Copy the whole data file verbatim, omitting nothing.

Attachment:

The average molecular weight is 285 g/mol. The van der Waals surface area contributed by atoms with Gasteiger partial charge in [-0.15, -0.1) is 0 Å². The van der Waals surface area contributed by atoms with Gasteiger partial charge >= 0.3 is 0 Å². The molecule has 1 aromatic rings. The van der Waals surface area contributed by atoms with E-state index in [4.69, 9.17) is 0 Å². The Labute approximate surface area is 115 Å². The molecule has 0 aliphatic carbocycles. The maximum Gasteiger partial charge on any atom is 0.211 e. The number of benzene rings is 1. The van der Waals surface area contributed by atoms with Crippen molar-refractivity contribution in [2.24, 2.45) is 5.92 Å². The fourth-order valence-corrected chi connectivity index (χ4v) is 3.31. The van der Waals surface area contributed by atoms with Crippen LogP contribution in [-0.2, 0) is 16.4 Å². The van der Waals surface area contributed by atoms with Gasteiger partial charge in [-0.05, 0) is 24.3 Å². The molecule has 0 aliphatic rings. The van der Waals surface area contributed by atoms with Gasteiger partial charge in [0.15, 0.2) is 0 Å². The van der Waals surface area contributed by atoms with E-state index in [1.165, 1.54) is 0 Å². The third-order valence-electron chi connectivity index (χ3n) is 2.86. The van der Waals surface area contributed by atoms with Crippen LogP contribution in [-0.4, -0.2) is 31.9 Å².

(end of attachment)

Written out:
The average molecular weight is 285 g/mol. The van der Waals surface area contributed by atoms with Gasteiger partial charge in [-0.15, -0.1) is 0 Å². The van der Waals surface area contributed by atoms with Gasteiger partial charge >= 0.3 is 0 Å². The molecule has 1 aromatic rings. The van der Waals surface area contributed by atoms with E-state index in [4.69, 9.17) is 0 Å². The Labute approximate surface area is 115 Å². The molecule has 0 aliphatic carbocycles. The maximum Gasteiger partial charge on any atom is 0.211 e. The number of benzene rings is 1. The van der Waals surface area contributed by atoms with Crippen molar-refractivity contribution in [2.24, 2.45) is 5.92 Å². The fourth-order valence-corrected chi connectivity index (χ4v) is 3.31. The van der Waals surface area contributed by atoms with Crippen LogP contribution in [-0.2, 0) is 16.4 Å². The van der Waals surface area contributed by atoms with Gasteiger partial charge in [-0.05, 0) is 24.3 Å². The molecule has 0 aliphatic rings. The van der Waals surface area contributed by atoms with Gasteiger partial charge in [0.15, 0.2) is 0 Å². The van der Waals surface area contributed by atoms with E-state index in [1.165, 1.54) is 0 Å². The third-order valence-electron chi connectivity index (χ3n) is 2.86. The van der Waals surface area contributed by atoms with Crippen LogP contribution in [-0.4, -0.2) is 31.9 Å².